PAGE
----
Avoiding Death by PowerPoint: The Pecha Kucha Method


Years ago, I heard about a method of delivering PowerPoint presentations that helped avoid many of the pitfalls we encounter when preparing or watching them - slides with tons of text, presenters reading directly from the slides, presentations that seem to take forever!

The format was simple - limit presenters to the number of slides they can have, limit them to just one image on a slide, and limit them to little or no text. Then, force the presenter to use the auto-timing in PowerPoint so that each slide only plays for a limited time and then the presentation moves on automatically.

I loved the idea, but forgot what it was called. I knew it had a Japanese name and I searched everywhere for it, to no avail. Well, I ran across it last night! It's called Pecha Kucha. The format is exactly as described with even more specifics - 20 slides for 20 seconds each. The Official Pecha Kucha Website has even more details.

Here's a video of a Pecha Kucha that explains Pecha Kucha:



The idea has spawned Pecha Kucha Nights (PKN's) all over the world. PKN's are social events in which local presenters use the Pecha Kucha format to present on a variety of topics. Coupled with socializing and happy hour, these events are creating a big following. I even discovered there are PKN's in good old San Antonio! Click HERE to search for PKN's in your city.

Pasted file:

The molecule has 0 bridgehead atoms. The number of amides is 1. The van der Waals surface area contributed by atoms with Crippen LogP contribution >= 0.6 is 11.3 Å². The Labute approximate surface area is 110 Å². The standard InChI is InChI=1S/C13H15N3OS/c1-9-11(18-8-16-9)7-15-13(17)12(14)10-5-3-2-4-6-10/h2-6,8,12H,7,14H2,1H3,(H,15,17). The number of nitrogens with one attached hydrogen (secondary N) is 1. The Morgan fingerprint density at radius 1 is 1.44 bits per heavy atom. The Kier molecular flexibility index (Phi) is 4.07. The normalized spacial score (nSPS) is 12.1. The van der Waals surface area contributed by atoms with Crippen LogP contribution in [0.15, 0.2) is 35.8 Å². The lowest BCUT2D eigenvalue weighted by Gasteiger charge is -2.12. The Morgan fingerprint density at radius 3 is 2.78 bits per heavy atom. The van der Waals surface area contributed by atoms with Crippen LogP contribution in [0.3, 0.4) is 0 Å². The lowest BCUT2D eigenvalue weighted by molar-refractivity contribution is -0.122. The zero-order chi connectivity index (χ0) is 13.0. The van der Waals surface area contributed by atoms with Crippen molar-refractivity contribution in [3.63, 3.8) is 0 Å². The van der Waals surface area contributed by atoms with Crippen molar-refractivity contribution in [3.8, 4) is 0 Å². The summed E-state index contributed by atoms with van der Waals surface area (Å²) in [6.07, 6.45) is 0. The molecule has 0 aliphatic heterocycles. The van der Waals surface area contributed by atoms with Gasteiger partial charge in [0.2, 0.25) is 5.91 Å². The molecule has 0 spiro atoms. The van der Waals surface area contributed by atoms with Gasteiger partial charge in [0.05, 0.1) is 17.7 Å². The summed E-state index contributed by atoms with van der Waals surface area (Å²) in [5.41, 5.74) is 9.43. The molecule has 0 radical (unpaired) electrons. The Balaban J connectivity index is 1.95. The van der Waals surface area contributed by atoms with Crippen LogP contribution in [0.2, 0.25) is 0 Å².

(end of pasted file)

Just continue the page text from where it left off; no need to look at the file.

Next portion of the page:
Pecha Kucha has "spin-off" styles as well. Ignite is a similar format (20 slides for 15 seconds each), as is Lightning Talk, and  Speed Geeking.

I could really see this format having strong educational value. As we try to equip our students with 21st Century Skills, it's clear that presentation skills are important. I have seen far too many student PowerPoint presentations where students read directly from the screen. Forcing them to use the Pecha Kucha format would heighten their delivery skills and get them to PRACTICE before presenting.

So, try out some Pecha Kucha and avoid PowerPoint death!

Comments

brb905 said…
Thanks Roland for sharing this. Every semester I literally die when I have students present something. They almost always use death by powerpoint. For the past few semesters, I have been encouraging them to think outside the box and do something truly creative and different. What I've found out his most educators have a small box and don't want to venture outside it. This may help them start something a little different.

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